Friday, October 23, 2015

How to do fast canonical ordering of domain names

A small post to document an arcane subject: how to quickly do a comparison of DNS names in canonical order. First, to recap, what is DNS canonical ordering? It is case insensitive, but 8 bit, based on the labels that make up the DNS name in reverse order.

So, in human order, and, sort like this:

But in DNS canonical order, they sort like this:
This is because in the canonical order, we look at the 'com', 'de' and 'net' parts first. And only if those are equal, we look at the second-to-last label in the name. RFC 4034 section 6 has all the details. DNS ordering is more than an obscure subject: you need to order your records this way to calculate DNSSEC signatures for example. If you get the ordering wrong, your signatures won't match.

So how can we do the comparison quickly? The naive way is of course to use one of your language primitives to split up a domain name in labels, reverse the order, and do a case insensitive lexicographical comparison on them. That could look like this in C++ 2011:
 auto ours=getRawLabels(), rhsLabels = rhs.getRawLabels();
 return std::lexicographical_compare(ours.rbegin(), ours.rend(), rhsLabels.rbegin(), rhsLabels.rend(), CIStringCompare());
While this is easy enough, it is also astoundingly slow since it splits up your domain name and does loads of allocations. Loading a 1.4 million record long zone into a container with canonical ordering this way took 40 seconds. Ordering based on naive case insensitive human compare loaded in 8 seconds.

Now, DNS names consist of labels with a length, so typically gets stored in a packet as the value 3, then "www," the value 8, then "powerdns", the value 3 and them "com". Note there are no dots in there!

It is highly recommended to also store DNS names as a series of length/label-content pairs, since otherwise you need to do lots of escaping to deal with embedded nulls, embedded . etc.

When stored like this however, it is not straightforward to do a canonical compare. So I asked around among our open source friends, and Marek Vavrusa of CZNIC quickly chimed in to explain how the excellent Knot nameserver products do it, and it is quite clever. First, you store the domain in reverse label order, so would turn into com.powerdns.www, which would normally look like "3com8powerdns3www" in memory.

However, if you naively compare 3com8powerdns3www with (say) 2de8powerdns3www, you'd decide that based on the '3' versus the '2', that would sort before, which is wrong.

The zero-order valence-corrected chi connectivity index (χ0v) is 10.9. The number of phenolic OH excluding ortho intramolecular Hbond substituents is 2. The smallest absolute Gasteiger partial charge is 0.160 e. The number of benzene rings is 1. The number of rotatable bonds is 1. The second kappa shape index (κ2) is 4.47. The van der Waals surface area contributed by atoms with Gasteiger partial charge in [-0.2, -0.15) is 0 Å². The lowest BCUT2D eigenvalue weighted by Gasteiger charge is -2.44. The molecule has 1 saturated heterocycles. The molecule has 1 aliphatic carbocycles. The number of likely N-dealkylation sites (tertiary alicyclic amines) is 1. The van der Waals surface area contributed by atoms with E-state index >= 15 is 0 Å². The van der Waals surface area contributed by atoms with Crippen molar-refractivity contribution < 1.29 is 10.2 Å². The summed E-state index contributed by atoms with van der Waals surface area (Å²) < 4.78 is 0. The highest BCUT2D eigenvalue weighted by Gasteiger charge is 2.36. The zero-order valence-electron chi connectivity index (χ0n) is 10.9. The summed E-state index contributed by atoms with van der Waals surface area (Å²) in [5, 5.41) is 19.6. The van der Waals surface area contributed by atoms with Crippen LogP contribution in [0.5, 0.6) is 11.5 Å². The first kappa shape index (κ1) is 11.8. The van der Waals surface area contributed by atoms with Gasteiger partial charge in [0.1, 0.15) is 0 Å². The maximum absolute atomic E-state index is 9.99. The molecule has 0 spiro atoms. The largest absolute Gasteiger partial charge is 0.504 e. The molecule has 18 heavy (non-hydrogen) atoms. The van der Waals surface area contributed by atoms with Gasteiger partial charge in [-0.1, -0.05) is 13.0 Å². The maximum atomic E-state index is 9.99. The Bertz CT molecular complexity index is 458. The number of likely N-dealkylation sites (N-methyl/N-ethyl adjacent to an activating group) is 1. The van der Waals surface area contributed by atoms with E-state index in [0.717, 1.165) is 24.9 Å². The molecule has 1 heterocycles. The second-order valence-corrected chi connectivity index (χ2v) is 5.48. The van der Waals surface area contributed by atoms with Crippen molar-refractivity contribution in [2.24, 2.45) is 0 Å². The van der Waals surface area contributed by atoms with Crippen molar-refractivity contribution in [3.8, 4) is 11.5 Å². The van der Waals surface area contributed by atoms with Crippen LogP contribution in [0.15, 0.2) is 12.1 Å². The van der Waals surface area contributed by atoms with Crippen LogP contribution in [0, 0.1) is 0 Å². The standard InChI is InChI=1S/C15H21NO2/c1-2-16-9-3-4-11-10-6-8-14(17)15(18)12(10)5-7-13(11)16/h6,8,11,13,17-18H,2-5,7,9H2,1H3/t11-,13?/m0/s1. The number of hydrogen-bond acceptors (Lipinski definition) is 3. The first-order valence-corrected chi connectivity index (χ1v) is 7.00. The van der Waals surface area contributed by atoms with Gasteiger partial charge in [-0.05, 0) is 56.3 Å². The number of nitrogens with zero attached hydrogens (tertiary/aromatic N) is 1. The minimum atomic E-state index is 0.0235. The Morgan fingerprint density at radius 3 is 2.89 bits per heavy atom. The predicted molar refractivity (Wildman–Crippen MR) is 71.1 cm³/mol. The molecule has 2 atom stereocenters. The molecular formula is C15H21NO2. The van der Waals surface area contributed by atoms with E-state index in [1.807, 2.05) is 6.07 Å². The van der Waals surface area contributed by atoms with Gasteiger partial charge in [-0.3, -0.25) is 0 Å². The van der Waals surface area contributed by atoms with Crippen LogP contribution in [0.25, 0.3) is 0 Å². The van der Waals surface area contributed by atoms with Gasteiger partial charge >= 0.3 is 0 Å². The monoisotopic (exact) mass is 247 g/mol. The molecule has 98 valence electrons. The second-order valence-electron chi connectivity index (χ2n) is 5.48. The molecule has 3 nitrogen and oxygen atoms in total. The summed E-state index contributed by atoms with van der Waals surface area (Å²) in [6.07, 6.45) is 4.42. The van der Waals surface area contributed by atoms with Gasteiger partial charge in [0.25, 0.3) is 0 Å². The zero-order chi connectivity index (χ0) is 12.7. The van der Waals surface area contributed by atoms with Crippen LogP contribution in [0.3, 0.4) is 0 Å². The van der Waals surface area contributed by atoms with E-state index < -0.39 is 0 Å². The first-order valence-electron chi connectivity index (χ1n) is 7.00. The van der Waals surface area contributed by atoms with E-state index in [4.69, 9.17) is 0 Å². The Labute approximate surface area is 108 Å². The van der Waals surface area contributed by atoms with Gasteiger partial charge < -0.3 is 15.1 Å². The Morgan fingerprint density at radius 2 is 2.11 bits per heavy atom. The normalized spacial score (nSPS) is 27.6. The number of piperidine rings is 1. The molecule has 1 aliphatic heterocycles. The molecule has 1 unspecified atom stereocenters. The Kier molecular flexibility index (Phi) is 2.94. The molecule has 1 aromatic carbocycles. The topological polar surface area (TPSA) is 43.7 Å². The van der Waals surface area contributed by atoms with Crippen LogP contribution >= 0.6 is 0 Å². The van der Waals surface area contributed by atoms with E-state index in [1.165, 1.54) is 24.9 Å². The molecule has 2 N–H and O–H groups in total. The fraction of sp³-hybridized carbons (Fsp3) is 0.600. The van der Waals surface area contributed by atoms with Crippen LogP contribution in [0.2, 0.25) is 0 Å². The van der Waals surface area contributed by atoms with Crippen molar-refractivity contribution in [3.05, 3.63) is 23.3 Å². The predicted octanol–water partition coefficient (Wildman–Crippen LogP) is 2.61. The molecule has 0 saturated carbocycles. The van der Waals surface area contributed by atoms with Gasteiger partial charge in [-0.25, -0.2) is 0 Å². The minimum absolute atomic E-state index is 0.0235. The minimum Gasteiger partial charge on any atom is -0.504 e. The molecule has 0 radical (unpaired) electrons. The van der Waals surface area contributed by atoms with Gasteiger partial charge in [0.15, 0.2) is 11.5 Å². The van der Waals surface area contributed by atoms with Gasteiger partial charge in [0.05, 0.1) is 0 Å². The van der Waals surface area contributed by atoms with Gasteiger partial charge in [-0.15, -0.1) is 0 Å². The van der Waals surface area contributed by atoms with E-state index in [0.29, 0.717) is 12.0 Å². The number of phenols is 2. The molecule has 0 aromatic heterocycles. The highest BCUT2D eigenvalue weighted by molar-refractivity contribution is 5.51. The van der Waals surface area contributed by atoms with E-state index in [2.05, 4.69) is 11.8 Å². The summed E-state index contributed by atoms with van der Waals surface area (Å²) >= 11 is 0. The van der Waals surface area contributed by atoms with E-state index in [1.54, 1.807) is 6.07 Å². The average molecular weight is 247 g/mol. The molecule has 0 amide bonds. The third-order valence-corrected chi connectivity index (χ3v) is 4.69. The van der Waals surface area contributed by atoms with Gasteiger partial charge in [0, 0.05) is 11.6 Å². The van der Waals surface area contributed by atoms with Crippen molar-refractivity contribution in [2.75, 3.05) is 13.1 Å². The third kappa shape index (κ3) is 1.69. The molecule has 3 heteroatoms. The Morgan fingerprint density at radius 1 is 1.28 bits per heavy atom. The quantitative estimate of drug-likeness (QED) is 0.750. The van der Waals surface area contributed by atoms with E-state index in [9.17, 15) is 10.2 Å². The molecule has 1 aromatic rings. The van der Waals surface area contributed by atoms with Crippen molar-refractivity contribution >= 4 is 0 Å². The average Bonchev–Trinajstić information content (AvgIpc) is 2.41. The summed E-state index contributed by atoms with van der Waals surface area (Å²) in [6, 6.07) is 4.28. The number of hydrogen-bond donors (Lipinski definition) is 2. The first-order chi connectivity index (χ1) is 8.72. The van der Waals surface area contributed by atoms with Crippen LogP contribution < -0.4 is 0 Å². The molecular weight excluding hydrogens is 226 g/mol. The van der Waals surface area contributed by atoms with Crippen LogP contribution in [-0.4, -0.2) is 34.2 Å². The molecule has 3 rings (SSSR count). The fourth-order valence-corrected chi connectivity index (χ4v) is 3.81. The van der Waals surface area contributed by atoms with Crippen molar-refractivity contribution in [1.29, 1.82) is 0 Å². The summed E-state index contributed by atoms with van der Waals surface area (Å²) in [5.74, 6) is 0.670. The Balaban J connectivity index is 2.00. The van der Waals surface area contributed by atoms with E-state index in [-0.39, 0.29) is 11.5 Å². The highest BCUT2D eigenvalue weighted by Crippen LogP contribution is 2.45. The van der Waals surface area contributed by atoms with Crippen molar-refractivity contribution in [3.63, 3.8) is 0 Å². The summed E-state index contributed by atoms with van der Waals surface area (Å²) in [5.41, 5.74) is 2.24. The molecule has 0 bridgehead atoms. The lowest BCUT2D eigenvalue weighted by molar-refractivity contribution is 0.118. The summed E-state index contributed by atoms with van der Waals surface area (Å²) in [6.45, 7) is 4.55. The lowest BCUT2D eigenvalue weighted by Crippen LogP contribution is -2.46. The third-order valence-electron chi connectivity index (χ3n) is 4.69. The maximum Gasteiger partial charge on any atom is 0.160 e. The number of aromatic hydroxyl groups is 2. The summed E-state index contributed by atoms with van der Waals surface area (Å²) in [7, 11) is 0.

So the clever bit is to zero out the label length fields, so you store the names as '0com0powerdns0www' and '0de0powerdns0www'. And then you can simply do a case-insensitive compare and get the right ordering. And if course there is no need to store the leading 0 in this case.

Now, there is a downside to this arrangement: you lose the information what the domain actually looked like. If there were embedded 0s in the domain name, and there could be, you can't recover the domain name anymore. However, if you don't care, or if you just use this as a key and have a copy of the original domain name somewhere, this works great. Thanks for the explanation Marek!

PowerDNS uses the most astoundingly great Boost Multi Index container. I had the great pleasure of meeting its author Joaquín Mª López Muñoz recently and I keep learning more about what is possible with this wonderful container. But, Boost Multi Index allows us to index objects based on what is in them, without a key that lives separately. So within PowerDNS we like to just use the DNSName that is embedded in an indexed object to sort, and we don't want to 0 out the label lengths in there.

After some trial and mostly error, I hit on the following rapid ordering procedure for DNS names stored in DNS native format (so: 3www8powerdns3com).

  1. Scan through both labels and note the positions of the label boundaries in a stack-based simple array (so no malloc). Store how many labels each DNS name has.
  2. Starting at the last position in your arrays, which denotes the beginning of the last label, do a lexicographical compare starting at one position beyond the length byte and ending "length byte" bytes after that. This for both DNS names
  3. If this comparison leads to 'smaller', your DNS name is definitely smaller. If it leads to 'larger', your DNS name is definitely not smaller and you are done.